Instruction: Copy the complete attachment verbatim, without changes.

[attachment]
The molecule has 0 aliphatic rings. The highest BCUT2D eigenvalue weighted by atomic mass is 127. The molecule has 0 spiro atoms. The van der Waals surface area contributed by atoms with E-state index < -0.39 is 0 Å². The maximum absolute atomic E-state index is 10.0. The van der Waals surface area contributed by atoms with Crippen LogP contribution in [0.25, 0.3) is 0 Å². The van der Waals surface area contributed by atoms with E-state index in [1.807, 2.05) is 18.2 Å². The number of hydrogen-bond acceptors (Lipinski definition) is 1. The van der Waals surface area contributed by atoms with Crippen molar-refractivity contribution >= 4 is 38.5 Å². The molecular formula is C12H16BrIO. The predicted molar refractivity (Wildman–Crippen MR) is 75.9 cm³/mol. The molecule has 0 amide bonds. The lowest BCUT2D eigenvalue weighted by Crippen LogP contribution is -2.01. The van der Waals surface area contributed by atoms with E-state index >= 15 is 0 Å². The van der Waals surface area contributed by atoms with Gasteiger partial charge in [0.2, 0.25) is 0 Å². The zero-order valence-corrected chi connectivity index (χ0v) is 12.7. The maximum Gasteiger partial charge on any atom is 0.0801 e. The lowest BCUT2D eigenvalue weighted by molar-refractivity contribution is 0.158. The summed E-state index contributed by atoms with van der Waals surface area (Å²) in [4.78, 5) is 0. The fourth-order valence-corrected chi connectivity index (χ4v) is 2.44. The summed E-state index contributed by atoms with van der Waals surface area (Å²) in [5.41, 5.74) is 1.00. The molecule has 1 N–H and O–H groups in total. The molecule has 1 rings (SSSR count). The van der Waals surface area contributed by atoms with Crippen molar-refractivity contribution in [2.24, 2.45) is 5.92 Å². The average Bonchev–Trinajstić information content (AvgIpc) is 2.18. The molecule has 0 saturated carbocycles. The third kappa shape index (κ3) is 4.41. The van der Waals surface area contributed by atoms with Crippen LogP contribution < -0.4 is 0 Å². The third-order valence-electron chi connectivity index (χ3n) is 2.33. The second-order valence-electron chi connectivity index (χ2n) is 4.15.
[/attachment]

The molecule has 0 aliphatic rings. The highest BCUT2D eigenvalue weighted by atomic mass is 127. The molecule has 0 spiro atoms. The van der Waals surface area contributed by atoms with E-state index < -0.39 is 0 Å². The maximum absolute atomic E-state index is 10.0. The van der Waals surface area contributed by atoms with Crippen LogP contribution in [0.25, 0.3) is 0 Å². The van der Waals surface area contributed by atoms with E-state index in [1.807, 2.05) is 18.2 Å². The number of hydrogen-bond acceptors (Lipinski definition) is 1. The van der Waals surface area contributed by atoms with Crippen molar-refractivity contribution >= 4 is 38.5 Å². The molecular formula is C12H16BrIO. The predicted molar refractivity (Wildman–Crippen MR) is 75.9 cm³/mol. The molecule has 0 amide bonds. The lowest BCUT2D eigenvalue weighted by Crippen LogP contribution is -2.01. The van der Waals surface area contributed by atoms with E-state index >= 15 is 0 Å². The van der Waals surface area contributed by atoms with Gasteiger partial charge in [0.2, 0.25) is 0 Å². The zero-order valence-corrected chi connectivity index (χ0v) is 12.7. The maximum Gasteiger partial charge on any atom is 0.0801 e. The lowest BCUT2D eigenvalue weighted by molar-refractivity contribution is 0.158. The summed E-state index contributed by atoms with van der Waals surface area (Å²) in [4.78, 5) is 0. The fourth-order valence-corrected chi connectivity index (χ4v) is 2.44. The summed E-state index contributed by atoms with van der Waals surface area (Å²) in [5.41, 5.74) is 1.00. The molecule has 1 N–H and O–H groups in total. The molecule has 1 rings (SSSR count). The van der Waals surface area contributed by atoms with Crippen molar-refractivity contribution in [2.24, 2.45) is 5.92 Å². The average Bonchev–Trinajstić information content (AvgIpc) is 2.18. The molecule has 0 saturated carbocycles. The third kappa shape index (κ3) is 4.41. The van der Waals surface area contributed by atoms with Crippen LogP contribution < -0.4 is 0 Å². The third-order valence-electron chi connectivity index (χ3n) is 2.33. The second-order valence-electron chi connectivity index (χ2n) is 4.15.